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Eating for Energy

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[hr]We often hear the virtues of eating a good breakfast. But, a good breakfast for some, might be zapping the energy of others. Dietitian Jennifer Elliott shares her knowledge on how we can make sure we are getting the best start to our day by eating the right food.[hr]

Low GI breads and cereals, healthy fruits and low-fat dairy are suggested as the best choices to provide us with the energy to kick-start our day. And maybe as a Sunday treat we let ourselves go a little and indulge in the guilty pleasure of a cooked breakfast. In my role as a dietitian, I’m used to the look of disbelief on the faces of clients when I advise them to do the opposite of this if they want to lose weight and get their energy back.

A breakfast based on carbohydrates such as cereal, toast and low fat dairy can make some of us feel tired, hungry and leave us craving carbohydrates for the rest of the day. For others, such choices provide sustained energy for hours. This disparity is due to the way different people process or metabolise food, particularly carbohydrates. Some of us are carbohydrate burners and others are carbohydrate storers. We all know people who fit in these categories. Carbohydrate burners are the ones who can eat what they like without gaining weight and may be the same size at 60 years of age as they were in their 20s.

Carbohydrate storers struggle with weight, gain weight easily even when being careful with their diet and have often had a life-time of yo-yo dieting. The difference between the two types comes down to how carbohydrates such as bread, rice, cereal, milk, sugar and fruit are metabolised. During digestion, these foods are broken down to sugars, which end up in the blood. Carbohydrate burners are very proficient at getting these sugars into their muscles where they are burnt for energy. Our burner has lots of energy and doesn’t gain weight easily. Lucky them! Carbohydrate storers, however, are not able to get the sugars from carbohydrate foods into their muscles easily. As a result, these sugars go to the liver and are converted into fat for storage, the preferred storage site being around the tummy.

But that’s not the end of the story for carbohydrate storers. When they process carbs in this way, a number of other changes are triggered.

Changes to levels of hormones such as insulin, serotonin and cortisol result in feeling hungry, tired, depressed and anxious. Some people feel like going back to bed after breakfast or get sleepy in the afternoon. They are also likely to snore or have sleep apnoea. With little energy being produced in the muscles, people can feel fatigued. They haven’t got the energy to exercise and are more likely to sit and think about what they should be doing rather than have the energy and motivation to get up and going. The hormonal changes also have effects on appetite and satiety. Hunger is increased, particularly a craving for carbs. Many say that they haven’t got an off switch when it comes to eating and can eat large amounts without feeling full. Others have a need to eat something sweet after a meal to finish it off, even though they are not hungry.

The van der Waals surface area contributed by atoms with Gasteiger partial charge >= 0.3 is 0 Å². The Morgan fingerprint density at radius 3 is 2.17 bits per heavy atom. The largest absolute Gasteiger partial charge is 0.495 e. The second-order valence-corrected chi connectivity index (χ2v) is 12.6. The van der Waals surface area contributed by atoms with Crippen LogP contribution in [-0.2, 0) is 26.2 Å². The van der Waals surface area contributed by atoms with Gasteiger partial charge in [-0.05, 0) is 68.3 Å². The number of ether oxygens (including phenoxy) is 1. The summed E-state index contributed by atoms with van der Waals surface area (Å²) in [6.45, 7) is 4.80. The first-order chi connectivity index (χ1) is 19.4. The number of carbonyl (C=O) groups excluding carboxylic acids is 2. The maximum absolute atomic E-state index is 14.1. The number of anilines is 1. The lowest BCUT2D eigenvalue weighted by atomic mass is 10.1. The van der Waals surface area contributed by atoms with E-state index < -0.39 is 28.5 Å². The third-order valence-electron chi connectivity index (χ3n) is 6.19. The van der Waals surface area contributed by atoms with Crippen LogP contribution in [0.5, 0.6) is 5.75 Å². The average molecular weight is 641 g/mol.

“Many would agree with the observation that we are what we eat but the degree to which this is true is underestimated.”


Many would agree with the observation that we are what we eat but the degree to which this is true is underestimated. Carbohydrate storers are unlikely to be aware that the lethargy which hits after breakfast, the hollow, sick feeling mid morning that prompts the need to eat to feel better and the low mood that comes out of the blue triggering comfort eating, may all be the result of the toast, cereal, fruit and yoghurt that was eaten at breakfast.


Consider The Effects Of A Breakfast Consisting Of The Following:

  • This is an excellent choice for a carbohydrate burner, providing fuel for muscles and the energy to keep them going until lunch. However, the 14-16 teaspoons of sugar from the breakdown of carbohydratess in this meal will most likely cause problems for a carbohydrate storer by triggering hunger, lethargy, mood swings and cravings.Juice from 1 ó oranges
  • . cup wholegrain cereal with milk & ó banana
  • Slice of toast with tomato and avocado

An alternative of eggs, bacon, tomato, mushrooms, cheese, avocado etc will provide energy, reduce hunger, keep moods even and change the storer’s metabolism to start burning off the weight around the tummy.

Carbohydrate storers and burners have different dietary needs that best suit their metabolisms. Carbohydrate burners need to eat carbohydrate foods regularly during the day to fuel their muscles and give

them energy. Carbohydrate storers can eat any foods they enjoy, including all carbohydrates, but need to know how to get the balance right.

There is not a one-size-fits all approach to healthy eating. Identifying if you are a carbohydrate burner or storer is the first step in finding an eating plan that provides the energy you need to get the most out of your day.


Jennifer2Jennifer Elliott

is a community dietitian and author of Baby Boomers, Bellies and Blood Sugars: How to lose inches, lower blood sugars and get your energy and life back!

Baby Boomers, Bellies and Blood Sugars is an easy to read, step-bystep guide on diabetes and insulin resistance and teaches readers how to recognise the symptoms and manage these disorders. The book also includes a diet plan and recipes to get people started on their new life. The book aims to help people understand how food affects them, both physically and emotionally and how they can improve their health and wellbeing with the right advice.

About the author

Alana Lowes

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